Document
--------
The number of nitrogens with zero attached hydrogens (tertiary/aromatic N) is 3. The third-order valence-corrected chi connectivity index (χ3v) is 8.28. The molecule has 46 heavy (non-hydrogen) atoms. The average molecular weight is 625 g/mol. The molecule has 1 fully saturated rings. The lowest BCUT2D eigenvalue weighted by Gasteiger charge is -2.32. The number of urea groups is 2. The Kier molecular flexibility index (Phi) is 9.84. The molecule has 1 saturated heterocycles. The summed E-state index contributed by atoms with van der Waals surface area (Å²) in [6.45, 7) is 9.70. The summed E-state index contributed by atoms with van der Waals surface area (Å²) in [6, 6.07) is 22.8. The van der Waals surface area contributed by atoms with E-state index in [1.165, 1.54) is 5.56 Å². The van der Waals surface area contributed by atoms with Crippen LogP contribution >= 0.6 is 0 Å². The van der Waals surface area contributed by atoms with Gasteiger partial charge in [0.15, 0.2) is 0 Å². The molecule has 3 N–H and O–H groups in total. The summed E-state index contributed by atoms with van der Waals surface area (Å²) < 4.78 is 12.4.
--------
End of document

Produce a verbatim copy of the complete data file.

The number of nitrogens with zero attached hydrogens (tertiary/aromatic N) is 3. The third-order valence-corrected chi connectivity index (χ3v) is 8.28. The molecule has 46 heavy (non-hydrogen) atoms. The average molecular weight is 625 g/mol. The molecule has 1 fully saturated rings. The lowest BCUT2D eigenvalue weighted by Gasteiger charge is -2.32. The number of urea groups is 2. The Kier molecular flexibility index (Phi) is 9.84. The molecule has 1 saturated heterocycles. The summed E-state index contributed by atoms with van der Waals surface area (Å²) in [6.45, 7) is 9.70. The summed E-state index contributed by atoms with van der Waals surface area (Å²) in [6, 6.07) is 22.8. The van der Waals surface area contributed by atoms with E-state index in [1.165, 1.54) is 5.56 Å². The van der Waals surface area contributed by atoms with Crippen LogP contribution >= 0.6 is 0 Å². The van der Waals surface area contributed by atoms with Gasteiger partial charge in [0.15, 0.2) is 0 Å². The molecule has 3 N–H and O–H groups in total. The summed E-state index contributed by atoms with van der Waals surface area (Å²) < 4.78 is 12.4.